Espen starts out with a strong statement of hope for me:
Good typography shouldn’t have to rely on ornamental crutches to stand tall. Yet despite all the tools and knowledge available to us, we readily embrace a flourishing, decorative typography, with cheap tricks used in a misguided attempt to make it “pop”. This ancient art may rapidly be gaining popularity, but are we paying it the respect it deserves?
I thought, “Maybe, we’ll even talk about communication!” Alas, that was not to be, except peripherally. However, it is good to see the aggressive portion of web typography take the issue seriously.
It will be a painful experience, of course—especially if you have a wide screen Mac like I do.
It runs around 15 words per line in a tiny serif font (Proxima Nova) on a page so cluttered with irrelevant graphic noise (advertising, mainly) that even finding the message in the clutter is quite a bit of work. But it is full of excellent illustrations (historically). No matter what you think of the content, you need to know what the world is thinking to communicate to it—even if you have no intention of ever being within it.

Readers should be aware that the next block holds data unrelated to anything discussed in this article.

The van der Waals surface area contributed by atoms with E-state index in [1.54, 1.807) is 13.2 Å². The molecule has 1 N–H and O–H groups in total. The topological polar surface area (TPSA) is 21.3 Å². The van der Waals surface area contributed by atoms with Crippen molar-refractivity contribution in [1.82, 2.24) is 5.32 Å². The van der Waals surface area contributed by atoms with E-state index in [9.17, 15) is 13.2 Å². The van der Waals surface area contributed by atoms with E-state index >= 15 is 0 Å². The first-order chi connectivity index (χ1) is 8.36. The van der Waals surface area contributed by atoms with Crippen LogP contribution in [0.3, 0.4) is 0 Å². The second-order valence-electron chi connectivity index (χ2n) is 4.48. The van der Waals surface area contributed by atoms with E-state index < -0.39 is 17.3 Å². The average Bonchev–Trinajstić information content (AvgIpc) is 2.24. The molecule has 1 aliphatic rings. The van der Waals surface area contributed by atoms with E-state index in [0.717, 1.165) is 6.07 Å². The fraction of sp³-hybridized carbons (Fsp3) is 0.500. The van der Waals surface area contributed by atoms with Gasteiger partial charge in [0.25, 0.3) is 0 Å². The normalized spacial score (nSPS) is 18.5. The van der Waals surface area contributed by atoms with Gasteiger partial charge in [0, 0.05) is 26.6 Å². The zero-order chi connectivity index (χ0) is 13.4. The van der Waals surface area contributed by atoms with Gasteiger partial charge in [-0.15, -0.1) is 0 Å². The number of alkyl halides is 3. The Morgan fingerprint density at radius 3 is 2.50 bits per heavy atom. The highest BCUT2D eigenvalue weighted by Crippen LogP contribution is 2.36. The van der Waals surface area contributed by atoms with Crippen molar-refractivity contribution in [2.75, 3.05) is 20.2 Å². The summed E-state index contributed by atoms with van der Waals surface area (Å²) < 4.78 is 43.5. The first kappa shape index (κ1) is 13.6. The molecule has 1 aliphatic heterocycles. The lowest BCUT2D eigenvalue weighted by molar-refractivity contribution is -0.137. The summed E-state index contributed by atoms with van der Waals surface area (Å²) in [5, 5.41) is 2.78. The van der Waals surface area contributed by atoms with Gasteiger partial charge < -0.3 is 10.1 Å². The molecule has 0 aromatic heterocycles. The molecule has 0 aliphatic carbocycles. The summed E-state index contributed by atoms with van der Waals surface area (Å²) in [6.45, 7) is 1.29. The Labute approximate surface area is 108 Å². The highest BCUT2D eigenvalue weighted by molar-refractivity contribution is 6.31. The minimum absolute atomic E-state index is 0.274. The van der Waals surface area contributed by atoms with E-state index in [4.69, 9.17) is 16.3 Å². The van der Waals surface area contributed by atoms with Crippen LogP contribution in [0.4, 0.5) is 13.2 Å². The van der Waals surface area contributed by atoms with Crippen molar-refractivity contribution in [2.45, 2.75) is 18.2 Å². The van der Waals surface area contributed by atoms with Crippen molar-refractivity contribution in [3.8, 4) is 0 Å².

It’s an excellent historical nostalgia run through mainstream big apple intellectualism in type
But it is good stuff. You may disagree with much of it, but it needs to be part of your education. The idea of setting up Sagmeister as a modern master makes me a little nauseous, but then I’m hardly mainstream. Almost all of the historical references are to people I dislike. There’s no mention of Black, Brignall, Williams, French, Bringhurst, or any of the many others who have made a real difference in modern digital typography.
But it brings the discussion to people who need to hear it. It was a refreshing start to my day.
- Book Typography: Part Zero: The new book publishing paradigm (hackberry-fonts.com)